Apple drops employment lawsuit against ex-chip architect

Posted:
in General Discussion
Apple has filed to drop its lawsuit against Nuvia co-founder Gerrard Williams III, one that accused the former chip architect of a breach of contract and poaching employees.

Gerard Williams III (middle) with fellow Nuvia co-founders John Bruno (left) and Manu Gulati (right)
Gerard Williams III (middle) with fellow Nuvia co-founders John Bruno (left) and Manu Gulati (right)


In 2019, Apple sued the former iPhone and iPad processor designer Williams for breach of contract. Over three years later, Apple filed to drop the suit.

The request was filed in state court in San Jose, California earlier in the week, according to Bloomberg, however the filing doesn't say why it was dropped at all. Apple didn't respond to a requests for comment on Friday over the filing.

The lawsuit originally alleged that Williams had used his years of access to Apple's information to start Nuvia, in a field he worked on at Apple. At the time, the iPhone maker's filing said that "by 2018, Williams had started his new venture on Apple's dime."

Williams also allegedly took measures to avoid "written communications that he thought Apple could find," such as by phoning potential recruits or used Nuvia colleagues to contact them on his behalf.

In response, Williams filed a counterargument insisting the anti-competitive clauses were against the state legislature. The court allowed the suit to continue despite Williams' "notice of demurrer."

By January 2021, Nuvia was acquired by Qualcomm for $1.4 billion.

Read on AppleInsider

Comments

  • Reply 1 of 7
    hodarhodar Posts: 357member
    In the US, non-compete clauses are almost impossible to enforce.  Your mind, is inherently your own.  Your ideas, while employed, may belong to your employer.  But once that employment contract is broken, your ideas are once again your property; primarily because slavery is legal, morally and ethically wrong.

    Yes, he may have been shown, taught and worked with superior technologies, and while he was employed at Apple, his job was to learn and become an expert in using these technologies.  But, as anyone can do, you can master a topic, and eventually - in some cases - improve upon it.  Instead of fighting to promote change and the bureaucracy internally, this man chose to cut ties with Apple - and promote his ideas himself.

    Good on him.  Roger Ross (creator of RISC computing) started life off with Motorola, and with a small team produced the first RISC 88000 Motorola RISC processor family.  Internal strife within Motorola, in Austin, TX (yeah, I was there at the time) was frustrating.  So he left, and most of the interns that helped him (because Motorola Sr. Managment "re-routed" his Sr. Engineering requisitions) took very high paying jobs with SPARC, and went on to create the HyperSPARC architecture.  At the time, they did very well for a start up.  Motorola tried unsuccessfully to invoke non-competitive clauses to stop Roger, but the principle outlined above, won in Texas court, time and again.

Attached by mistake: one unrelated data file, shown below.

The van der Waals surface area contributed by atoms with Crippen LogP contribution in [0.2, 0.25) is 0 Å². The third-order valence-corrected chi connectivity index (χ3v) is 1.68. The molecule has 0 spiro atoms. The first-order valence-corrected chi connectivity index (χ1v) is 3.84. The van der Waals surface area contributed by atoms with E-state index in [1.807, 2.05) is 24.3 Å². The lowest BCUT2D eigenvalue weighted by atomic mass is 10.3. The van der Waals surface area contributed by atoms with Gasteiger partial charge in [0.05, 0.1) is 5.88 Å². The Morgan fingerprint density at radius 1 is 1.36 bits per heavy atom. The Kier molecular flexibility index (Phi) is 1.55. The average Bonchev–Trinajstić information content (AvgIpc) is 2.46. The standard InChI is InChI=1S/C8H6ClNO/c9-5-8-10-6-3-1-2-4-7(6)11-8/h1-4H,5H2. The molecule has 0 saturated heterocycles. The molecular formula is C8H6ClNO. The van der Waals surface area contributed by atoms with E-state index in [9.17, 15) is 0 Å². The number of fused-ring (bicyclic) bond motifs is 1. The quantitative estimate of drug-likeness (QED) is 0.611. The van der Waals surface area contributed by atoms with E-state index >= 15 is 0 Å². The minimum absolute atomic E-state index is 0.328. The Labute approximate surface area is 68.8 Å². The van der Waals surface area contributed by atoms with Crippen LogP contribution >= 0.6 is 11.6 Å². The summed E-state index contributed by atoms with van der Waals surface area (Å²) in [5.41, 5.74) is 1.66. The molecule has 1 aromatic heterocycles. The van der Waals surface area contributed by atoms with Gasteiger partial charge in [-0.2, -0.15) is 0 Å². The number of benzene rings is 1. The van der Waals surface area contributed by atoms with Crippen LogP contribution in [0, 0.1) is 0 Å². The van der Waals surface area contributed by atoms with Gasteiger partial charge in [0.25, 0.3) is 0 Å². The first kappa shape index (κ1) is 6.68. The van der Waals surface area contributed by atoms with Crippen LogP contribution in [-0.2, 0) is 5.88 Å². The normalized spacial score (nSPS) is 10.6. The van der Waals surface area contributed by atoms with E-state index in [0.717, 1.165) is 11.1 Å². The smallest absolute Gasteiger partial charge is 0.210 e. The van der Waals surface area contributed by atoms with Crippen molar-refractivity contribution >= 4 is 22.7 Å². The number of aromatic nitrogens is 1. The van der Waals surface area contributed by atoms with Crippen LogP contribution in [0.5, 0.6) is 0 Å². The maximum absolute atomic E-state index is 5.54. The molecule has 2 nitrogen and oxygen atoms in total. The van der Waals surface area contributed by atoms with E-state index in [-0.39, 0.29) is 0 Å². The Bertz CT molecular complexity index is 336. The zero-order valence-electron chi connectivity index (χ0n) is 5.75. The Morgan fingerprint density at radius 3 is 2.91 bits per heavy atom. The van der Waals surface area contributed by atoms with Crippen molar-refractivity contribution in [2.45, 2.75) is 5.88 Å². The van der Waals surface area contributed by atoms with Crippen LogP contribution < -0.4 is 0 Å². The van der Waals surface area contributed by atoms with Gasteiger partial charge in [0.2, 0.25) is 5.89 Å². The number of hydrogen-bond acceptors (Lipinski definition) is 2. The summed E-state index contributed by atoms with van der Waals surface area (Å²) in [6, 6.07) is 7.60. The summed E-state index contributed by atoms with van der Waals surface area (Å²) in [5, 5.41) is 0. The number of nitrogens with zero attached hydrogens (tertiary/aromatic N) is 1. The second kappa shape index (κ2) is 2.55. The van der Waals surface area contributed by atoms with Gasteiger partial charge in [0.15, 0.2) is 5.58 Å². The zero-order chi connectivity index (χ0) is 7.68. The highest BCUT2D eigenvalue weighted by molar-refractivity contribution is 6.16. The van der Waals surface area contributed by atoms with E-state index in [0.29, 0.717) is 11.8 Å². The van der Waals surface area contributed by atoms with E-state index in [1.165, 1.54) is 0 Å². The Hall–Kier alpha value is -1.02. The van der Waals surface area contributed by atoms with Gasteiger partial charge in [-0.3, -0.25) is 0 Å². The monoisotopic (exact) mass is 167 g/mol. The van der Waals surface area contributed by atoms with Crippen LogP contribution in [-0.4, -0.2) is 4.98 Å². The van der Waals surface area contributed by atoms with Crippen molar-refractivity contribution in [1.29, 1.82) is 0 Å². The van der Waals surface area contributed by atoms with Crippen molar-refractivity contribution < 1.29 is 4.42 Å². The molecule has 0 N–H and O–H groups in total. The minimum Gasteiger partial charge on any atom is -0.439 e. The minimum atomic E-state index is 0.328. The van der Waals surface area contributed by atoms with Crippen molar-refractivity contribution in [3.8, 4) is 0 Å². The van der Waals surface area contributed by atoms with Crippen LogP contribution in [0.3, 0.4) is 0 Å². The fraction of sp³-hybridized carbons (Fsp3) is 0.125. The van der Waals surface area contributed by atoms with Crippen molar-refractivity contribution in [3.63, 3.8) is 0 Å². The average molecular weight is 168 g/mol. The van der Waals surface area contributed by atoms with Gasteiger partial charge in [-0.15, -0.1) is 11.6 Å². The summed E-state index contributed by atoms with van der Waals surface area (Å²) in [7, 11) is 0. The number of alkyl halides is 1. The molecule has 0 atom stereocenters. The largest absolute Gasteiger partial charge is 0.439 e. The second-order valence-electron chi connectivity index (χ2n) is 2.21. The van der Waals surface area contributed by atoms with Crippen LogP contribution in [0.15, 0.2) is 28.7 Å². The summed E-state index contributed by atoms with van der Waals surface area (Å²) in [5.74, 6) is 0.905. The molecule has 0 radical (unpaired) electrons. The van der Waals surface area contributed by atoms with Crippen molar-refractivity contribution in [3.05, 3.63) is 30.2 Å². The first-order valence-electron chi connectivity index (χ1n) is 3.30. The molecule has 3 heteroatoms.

nubusBiCwilliamlondonFileMakerFellerbyronl
  • Reply 2 of 7
    ronnronn Posts: 649member
    Non-compete clauses and charges of "poaching" should be laughed out of court. Slavery is against the law and should not be allowed in any shape or form. Now if Apple has definitive proof that he was working out this outside project while they paid him, they should show it and move on. The fact that they've dropped this case years later is very interesting. I wonder if it's partially (mostly?) because his firm was bought by Qualcomm and their partnership/dealings with it gives Apple access to its tech.
    FileMakerFellerbyronl
  • Reply 3 of 7
    entropysentropys Posts: 4,123member
    This has been going in for some years though, even if Apple eventually dropped it. Goliath scaring off the Israelites.  Not everyone is a David.  From Apple’s perspective, the process is delivering the punishment. A lesson to others thinking of doing similar.
    FileMakerFeller
  • Reply 4 of 7
    Supposedly that group wanted to develop a server grade Apple Silicon chip and they were told no and so they left and started Nuvia.
    danoxbyronlwatto_cobra
  • Reply 5 of 7
    danoxdanox Posts: 2,671member
    Supposedly that group wanted to develop a server grade Apple Silicon chip and they were told no and so they left and started Nuvia.
    They gave a presentation to Steve Jobs, and Steve Jobs told them that’s not what they (Apple) do, we shall see if Qualcomm is more open to some of their ideas in making servers? I doubt that is a priority for Qualcomm, they are looking primarily for a  mobile SOC chip for a smartphone to keep them in the game.

    Insider white-collar knowledge/trading theft is rarely prosecuted successfully through civil or criminal courts, the system is mainly designed to take care of blue collar crime, all the gentry stuff goes by the wayside. The Wright Brothers found that out (Jarndyce v Jarndyce), they won but lost.
    edited April 2023 byronlwatto_cobra
  • Reply 6 of 7
    Apple went about this the wrong way. They should wait until Qualcomm/Nuvia release a processor, then analyze it for any IP that belongs to Apple. Then they could sue Qualcomm for using their IP, or force Qualcomms hand in cross licensing cellular patents.
    williamlondonFileMakerFellerwatto_cobrabyronl
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